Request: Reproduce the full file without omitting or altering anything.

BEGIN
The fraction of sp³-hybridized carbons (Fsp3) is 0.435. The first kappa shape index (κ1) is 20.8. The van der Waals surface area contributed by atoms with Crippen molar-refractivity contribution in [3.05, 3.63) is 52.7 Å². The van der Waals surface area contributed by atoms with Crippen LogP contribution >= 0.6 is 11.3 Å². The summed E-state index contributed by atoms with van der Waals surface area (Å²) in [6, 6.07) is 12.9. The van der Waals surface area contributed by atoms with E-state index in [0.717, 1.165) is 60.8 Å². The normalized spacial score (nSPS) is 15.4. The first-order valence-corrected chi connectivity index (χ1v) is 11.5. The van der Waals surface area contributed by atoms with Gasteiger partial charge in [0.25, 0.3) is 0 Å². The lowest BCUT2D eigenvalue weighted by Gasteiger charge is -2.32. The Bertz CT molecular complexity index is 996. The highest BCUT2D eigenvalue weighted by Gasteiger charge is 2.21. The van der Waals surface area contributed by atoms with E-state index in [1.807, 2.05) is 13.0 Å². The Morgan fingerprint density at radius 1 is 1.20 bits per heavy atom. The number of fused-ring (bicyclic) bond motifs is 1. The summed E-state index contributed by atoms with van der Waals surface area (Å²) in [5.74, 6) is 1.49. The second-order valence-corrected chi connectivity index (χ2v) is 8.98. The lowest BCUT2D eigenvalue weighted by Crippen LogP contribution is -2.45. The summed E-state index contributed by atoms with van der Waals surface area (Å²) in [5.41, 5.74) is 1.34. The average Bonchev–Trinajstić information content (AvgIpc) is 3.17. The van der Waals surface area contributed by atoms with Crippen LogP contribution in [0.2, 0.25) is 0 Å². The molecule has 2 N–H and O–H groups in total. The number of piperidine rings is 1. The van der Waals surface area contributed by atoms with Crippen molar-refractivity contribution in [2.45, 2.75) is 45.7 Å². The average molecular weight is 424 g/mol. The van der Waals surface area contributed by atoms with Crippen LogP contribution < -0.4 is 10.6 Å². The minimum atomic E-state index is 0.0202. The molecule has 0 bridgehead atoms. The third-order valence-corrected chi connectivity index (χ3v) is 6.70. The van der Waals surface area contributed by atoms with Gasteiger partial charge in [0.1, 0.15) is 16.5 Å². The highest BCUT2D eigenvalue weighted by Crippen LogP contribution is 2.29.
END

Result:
The fraction of sp³-hybridized carbons (Fsp3) is 0.435. The first kappa shape index (κ1) is 20.8. The van der Waals surface area contributed by atoms with Crippen molar-refractivity contribution in [3.05, 3.63) is 52.7 Å². The van der Waals surface area contributed by atoms with Crippen LogP contribution >= 0.6 is 11.3 Å². The summed E-state index contributed by atoms with van der Waals surface area (Å²) in [6, 6.07) is 12.9. The van der Waals surface area contributed by atoms with E-state index in [0.717, 1.165) is 60.8 Å². The normalized spacial score (nSPS) is 15.4. The first-order valence-corrected chi connectivity index (χ1v) is 11.5. The van der Waals surface area contributed by atoms with Gasteiger partial charge in [0.25, 0.3) is 0 Å². The lowest BCUT2D eigenvalue weighted by Gasteiger charge is -2.32. The Bertz CT molecular complexity index is 996. The highest BCUT2D eigenvalue weighted by Gasteiger charge is 2.21. The van der Waals surface area contributed by atoms with E-state index in [1.807, 2.05) is 13.0 Å². The Morgan fingerprint density at radius 1 is 1.20 bits per heavy atom. The number of fused-ring (bicyclic) bond motifs is 1. The summed E-state index contributed by atoms with van der Waals surface area (Å²) in [5.74, 6) is 1.49. The second-order valence-corrected chi connectivity index (χ2v) is 8.98. The lowest BCUT2D eigenvalue weighted by Crippen LogP contribution is -2.45. The summed E-state index contributed by atoms with van der Waals surface area (Å²) in [5.41, 5.74) is 1.34. The average Bonchev–Trinajstić information content (AvgIpc) is 3.17. The van der Waals surface area contributed by atoms with Crippen LogP contribution in [0.2, 0.25) is 0 Å². The molecule has 2 N–H and O–H groups in total. The number of piperidine rings is 1. The van der Waals surface area contributed by atoms with Crippen molar-refractivity contribution in [2.45, 2.75) is 45.7 Å². The average molecular weight is 424 g/mol. The van der Waals surface area contributed by atoms with Crippen LogP contribution < -0.4 is 10.6 Å². The minimum atomic E-state index is 0.0202. The molecule has 0 bridgehead atoms. The third-order valence-corrected chi connectivity index (χ3v) is 6.70. The van der Waals surface area contributed by atoms with Gasteiger partial charge in [0.1, 0.15) is 16.5 Å². The highest BCUT2D eigenvalue weighted by Crippen LogP contribution is 2.29.